Employee Appreciation Day, the first Friday in March, is a day for companies to thank and celebrate their employees’ hard work and dedication. It is also a great time to strengthen the bond between employers and their employees. The day serves as a reminder of the importance of appreciating employees, as it drives and motivates them to work harder and better.
The best managers are able to show employee appreciation throughout the year, but employees Appreciation Day is an excuse to take it to the next level. It is important to show appreciation to all your direct-reports and to do so in a manner that does next suggest favoritism or unconscious bias, but that’s harder said than done.
A survey conducted by Georgetown University’s McDonough School of Business found that 92 percent of senior business executives have seen favoritism at play in employee promotions, with 84 percent admitting seeing it happen at their own companies. While nearly three-quarters of the survey respondents said there are procedures in place to ensure fairness in promotion decisions, such as strong performance review history, these reviews often list a number of subjective criteria, including their trustworthiness and cultural “fit.”
According to a recent study, 69 percent of employees say they’d work harder if they felt as though their contributions were valued. Though it seems daunting or even awkward to tell your employees you appreciate them, there are ways to ensure your employees feel valued without eliciting any office jealousy. The payoff: potentially increasing their productivity and loyalty.
Here are 3 ways to celebrate Employee Appreciation Day:
A fun day of team building activities
Use this day to schedule special team building events. This can be as simple as a group lunch or bringing in donuts and coffee. If the day is your oyster and cost isn’t a concern, survey your staff to find out what they want to do for their team outing and take it to a vote. You may be surprised to learn a thing or two about your team: maybe they want to use the time to give back and volunteer, try a new activity like rock climbing or tennis, go out on the town for a nice meal and karaoke or do a group cooking competition. You may uncover some serious (and unexpected) talent among your staff as well.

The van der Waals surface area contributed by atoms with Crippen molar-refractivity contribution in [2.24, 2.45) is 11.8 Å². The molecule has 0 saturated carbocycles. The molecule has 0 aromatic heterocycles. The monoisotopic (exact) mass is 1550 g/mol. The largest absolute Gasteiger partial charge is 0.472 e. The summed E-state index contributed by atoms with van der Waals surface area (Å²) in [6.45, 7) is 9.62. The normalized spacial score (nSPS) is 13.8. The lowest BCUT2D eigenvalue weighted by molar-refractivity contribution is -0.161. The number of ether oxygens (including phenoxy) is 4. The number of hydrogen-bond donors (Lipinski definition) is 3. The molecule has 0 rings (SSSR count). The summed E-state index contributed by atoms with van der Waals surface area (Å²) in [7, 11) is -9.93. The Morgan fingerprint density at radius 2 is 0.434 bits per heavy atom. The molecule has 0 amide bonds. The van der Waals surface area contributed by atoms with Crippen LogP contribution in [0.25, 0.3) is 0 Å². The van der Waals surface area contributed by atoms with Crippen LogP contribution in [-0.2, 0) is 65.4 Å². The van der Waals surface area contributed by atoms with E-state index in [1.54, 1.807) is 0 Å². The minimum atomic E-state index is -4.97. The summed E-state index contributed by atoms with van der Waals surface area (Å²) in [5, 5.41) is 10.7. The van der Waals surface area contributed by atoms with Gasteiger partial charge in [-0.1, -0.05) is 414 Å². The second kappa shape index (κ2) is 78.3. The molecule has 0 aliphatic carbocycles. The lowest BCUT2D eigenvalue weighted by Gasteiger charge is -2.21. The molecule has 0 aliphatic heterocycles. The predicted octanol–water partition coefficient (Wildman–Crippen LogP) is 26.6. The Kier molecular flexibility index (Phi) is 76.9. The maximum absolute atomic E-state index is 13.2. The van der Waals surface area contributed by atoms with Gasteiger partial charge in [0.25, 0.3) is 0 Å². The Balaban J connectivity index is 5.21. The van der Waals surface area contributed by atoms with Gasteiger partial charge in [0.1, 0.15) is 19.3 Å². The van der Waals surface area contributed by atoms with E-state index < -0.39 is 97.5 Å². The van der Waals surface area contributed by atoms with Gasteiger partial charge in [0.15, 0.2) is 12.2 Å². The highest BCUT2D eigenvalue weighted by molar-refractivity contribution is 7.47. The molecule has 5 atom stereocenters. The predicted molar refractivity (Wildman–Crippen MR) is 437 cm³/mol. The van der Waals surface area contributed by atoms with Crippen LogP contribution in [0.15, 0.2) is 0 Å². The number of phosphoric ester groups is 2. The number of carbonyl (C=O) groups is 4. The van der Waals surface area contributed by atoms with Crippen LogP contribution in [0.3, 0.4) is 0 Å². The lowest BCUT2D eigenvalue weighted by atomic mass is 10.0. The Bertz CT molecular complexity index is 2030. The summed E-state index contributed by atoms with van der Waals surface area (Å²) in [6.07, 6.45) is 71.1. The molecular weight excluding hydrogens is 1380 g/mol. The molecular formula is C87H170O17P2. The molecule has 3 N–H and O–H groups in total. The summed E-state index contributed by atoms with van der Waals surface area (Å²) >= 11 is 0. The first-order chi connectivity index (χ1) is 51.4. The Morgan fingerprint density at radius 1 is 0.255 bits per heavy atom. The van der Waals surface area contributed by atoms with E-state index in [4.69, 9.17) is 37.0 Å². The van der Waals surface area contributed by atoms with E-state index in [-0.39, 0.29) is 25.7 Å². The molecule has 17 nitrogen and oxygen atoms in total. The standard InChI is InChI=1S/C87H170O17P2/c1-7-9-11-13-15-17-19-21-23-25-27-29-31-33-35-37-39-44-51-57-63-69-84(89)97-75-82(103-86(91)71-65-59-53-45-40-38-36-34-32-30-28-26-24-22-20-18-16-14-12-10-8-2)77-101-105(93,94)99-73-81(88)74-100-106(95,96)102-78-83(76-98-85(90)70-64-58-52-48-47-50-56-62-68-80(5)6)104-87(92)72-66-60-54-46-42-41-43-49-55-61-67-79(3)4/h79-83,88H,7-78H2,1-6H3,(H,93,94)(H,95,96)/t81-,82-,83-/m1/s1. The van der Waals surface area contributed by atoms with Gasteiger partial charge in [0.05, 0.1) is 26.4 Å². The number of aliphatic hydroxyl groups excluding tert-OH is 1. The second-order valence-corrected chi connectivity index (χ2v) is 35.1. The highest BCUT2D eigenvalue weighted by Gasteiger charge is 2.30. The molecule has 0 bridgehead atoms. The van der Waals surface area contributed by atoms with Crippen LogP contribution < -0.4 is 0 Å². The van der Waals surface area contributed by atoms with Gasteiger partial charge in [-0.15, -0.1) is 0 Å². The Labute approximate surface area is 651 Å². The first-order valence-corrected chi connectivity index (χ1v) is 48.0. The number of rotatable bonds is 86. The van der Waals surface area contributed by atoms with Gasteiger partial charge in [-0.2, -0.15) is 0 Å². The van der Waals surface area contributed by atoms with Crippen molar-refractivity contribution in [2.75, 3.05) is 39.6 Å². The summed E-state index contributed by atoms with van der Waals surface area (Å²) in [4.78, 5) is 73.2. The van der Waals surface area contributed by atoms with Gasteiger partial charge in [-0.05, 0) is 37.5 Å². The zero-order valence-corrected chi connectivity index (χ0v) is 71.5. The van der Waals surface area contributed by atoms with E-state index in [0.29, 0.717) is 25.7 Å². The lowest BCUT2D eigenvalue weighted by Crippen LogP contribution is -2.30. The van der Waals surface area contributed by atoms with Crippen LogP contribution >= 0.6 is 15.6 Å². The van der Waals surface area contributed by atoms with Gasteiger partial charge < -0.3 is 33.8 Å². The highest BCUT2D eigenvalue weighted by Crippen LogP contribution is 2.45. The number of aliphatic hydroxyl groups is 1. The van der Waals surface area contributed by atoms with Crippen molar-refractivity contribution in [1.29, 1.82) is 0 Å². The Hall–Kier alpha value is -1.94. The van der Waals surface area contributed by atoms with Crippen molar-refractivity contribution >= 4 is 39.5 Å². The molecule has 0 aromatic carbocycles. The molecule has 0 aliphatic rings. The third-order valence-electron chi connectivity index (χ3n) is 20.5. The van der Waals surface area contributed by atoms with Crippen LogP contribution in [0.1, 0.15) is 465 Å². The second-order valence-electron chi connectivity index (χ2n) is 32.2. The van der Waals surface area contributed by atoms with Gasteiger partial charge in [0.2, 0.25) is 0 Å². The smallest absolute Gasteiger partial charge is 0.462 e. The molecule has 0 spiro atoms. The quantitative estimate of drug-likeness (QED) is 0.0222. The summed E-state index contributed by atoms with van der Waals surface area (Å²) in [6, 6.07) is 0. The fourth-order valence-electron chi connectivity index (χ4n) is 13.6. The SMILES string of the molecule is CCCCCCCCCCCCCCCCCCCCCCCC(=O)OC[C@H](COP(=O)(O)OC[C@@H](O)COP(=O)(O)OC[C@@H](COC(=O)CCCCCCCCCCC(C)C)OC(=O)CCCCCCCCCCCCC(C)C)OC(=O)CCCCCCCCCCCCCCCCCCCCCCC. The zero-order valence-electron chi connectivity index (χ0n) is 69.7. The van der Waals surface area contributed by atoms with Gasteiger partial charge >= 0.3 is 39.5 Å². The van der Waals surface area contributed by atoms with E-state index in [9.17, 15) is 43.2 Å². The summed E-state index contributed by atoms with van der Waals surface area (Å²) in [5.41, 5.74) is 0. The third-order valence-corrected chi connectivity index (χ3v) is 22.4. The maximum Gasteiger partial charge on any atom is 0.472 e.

Doing something fun and rewarding as a team can help build camaraderie and friendships, without crossing the fine line between being a boss and a friend. Knowing a thing or two about your staff can be a benefit when the holiday and birthday gifts seasons come.
Cheers from peers
Recognition from managers is important. But employees also need to feel respect from their colleagues. Make it easy for your staff to show appreciation for each other by giving them a chance to call out the positive things people are doing as they come to your attention, as well as everyone else’s.
Unsure how to facilitate? Create an anonymous “call out” box. Teammates can leave small notes on why their colleague (or manager) deserves recognition on a job well-done. These can be read off at team meetings.
Don’t forget about their support system
While group activities are great for team building, making it more personal can have more of an impact. Perhaps your employee has a young family. Reward them with a picnic basket or a gift certificate to an interactive family-friendly museum, so that your employee can spend some quality time with their family as a reward for a job well-done.
Behind every employee is a spouse, a loved one or a family that they lean on for personal moral support or encouragement. By making it personal, it shows that you not only care about them but about the people that are important to them as well.
Taking the time and effort to organize team events that they actually want to do, or providing personalized, meaningful gifts, shows that you are thinking about them and want to make their time at your company a memorable and fun experience.